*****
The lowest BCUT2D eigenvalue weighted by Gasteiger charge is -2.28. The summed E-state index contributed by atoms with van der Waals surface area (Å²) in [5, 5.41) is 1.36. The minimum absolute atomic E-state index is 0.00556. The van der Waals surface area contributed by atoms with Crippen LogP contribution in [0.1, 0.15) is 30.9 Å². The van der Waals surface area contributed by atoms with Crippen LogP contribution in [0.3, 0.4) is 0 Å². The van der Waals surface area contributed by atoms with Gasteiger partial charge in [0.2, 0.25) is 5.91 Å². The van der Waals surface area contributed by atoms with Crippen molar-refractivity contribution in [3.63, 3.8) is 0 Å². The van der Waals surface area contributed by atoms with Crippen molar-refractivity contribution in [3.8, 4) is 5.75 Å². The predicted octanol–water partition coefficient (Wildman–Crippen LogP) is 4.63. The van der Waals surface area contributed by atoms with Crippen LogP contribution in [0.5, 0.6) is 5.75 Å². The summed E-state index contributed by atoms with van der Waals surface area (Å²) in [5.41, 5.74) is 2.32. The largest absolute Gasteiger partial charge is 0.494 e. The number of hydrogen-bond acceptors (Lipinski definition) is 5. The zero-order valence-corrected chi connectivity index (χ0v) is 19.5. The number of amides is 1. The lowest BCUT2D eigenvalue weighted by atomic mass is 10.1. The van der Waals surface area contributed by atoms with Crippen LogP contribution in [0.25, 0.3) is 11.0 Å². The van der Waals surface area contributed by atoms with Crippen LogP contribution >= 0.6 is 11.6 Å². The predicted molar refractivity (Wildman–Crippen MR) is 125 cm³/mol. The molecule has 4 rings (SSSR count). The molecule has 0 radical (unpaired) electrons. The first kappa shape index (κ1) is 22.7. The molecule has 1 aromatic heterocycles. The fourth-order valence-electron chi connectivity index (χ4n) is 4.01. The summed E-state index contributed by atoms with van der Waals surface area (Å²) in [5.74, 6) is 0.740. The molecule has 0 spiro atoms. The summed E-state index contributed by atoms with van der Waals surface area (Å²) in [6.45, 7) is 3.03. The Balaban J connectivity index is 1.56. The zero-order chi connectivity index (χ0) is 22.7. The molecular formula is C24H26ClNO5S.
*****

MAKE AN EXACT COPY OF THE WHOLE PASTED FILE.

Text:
The lowest BCUT2D eigenvalue weighted by Gasteiger charge is -2.28. The summed E-state index contributed by atoms with van der Waals surface area (Å²) in [5, 5.41) is 1.36. The minimum absolute atomic E-state index is 0.00556. The van der Waals surface area contributed by atoms with Crippen LogP contribution in [0.1, 0.15) is 30.9 Å². The van der Waals surface area contributed by atoms with Crippen LogP contribution in [0.3, 0.4) is 0 Å². The van der Waals surface area contributed by atoms with Gasteiger partial charge in [0.2, 0.25) is 5.91 Å². The van der Waals surface area contributed by atoms with Crippen molar-refractivity contribution in [3.63, 3.8) is 0 Å². The van der Waals surface area contributed by atoms with Crippen molar-refractivity contribution in [3.8, 4) is 5.75 Å². The predicted octanol–water partition coefficient (Wildman–Crippen LogP) is 4.63. The van der Waals surface area contributed by atoms with Crippen LogP contribution in [0.5, 0.6) is 5.75 Å². The summed E-state index contributed by atoms with van der Waals surface area (Å²) in [5.41, 5.74) is 2.32. The largest absolute Gasteiger partial charge is 0.494 e. The number of hydrogen-bond acceptors (Lipinski definition) is 5. The zero-order valence-corrected chi connectivity index (χ0v) is 19.5. The number of amides is 1. The lowest BCUT2D eigenvalue weighted by atomic mass is 10.1. The van der Waals surface area contributed by atoms with Crippen LogP contribution in [0.25, 0.3) is 11.0 Å². The van der Waals surface area contributed by atoms with Crippen LogP contribution >= 0.6 is 11.6 Å². The predicted molar refractivity (Wildman–Crippen MR) is 125 cm³/mol. The molecule has 4 rings (SSSR count). The molecule has 0 radical (unpaired) electrons. The first kappa shape index (κ1) is 22.7. The molecule has 1 aromatic heterocycles. The fourth-order valence-electron chi connectivity index (χ4n) is 4.01. The summed E-state index contributed by atoms with van der Waals surface area (Å²) in [5.74, 6) is 0.740. The molecule has 0 spiro atoms. The summed E-state index contributed by atoms with van der Waals surface area (Å²) in [6.45, 7) is 3.03. The Balaban J connectivity index is 1.56. The zero-order chi connectivity index (χ0) is 22.7. The molecular formula is C24H26ClNO5S.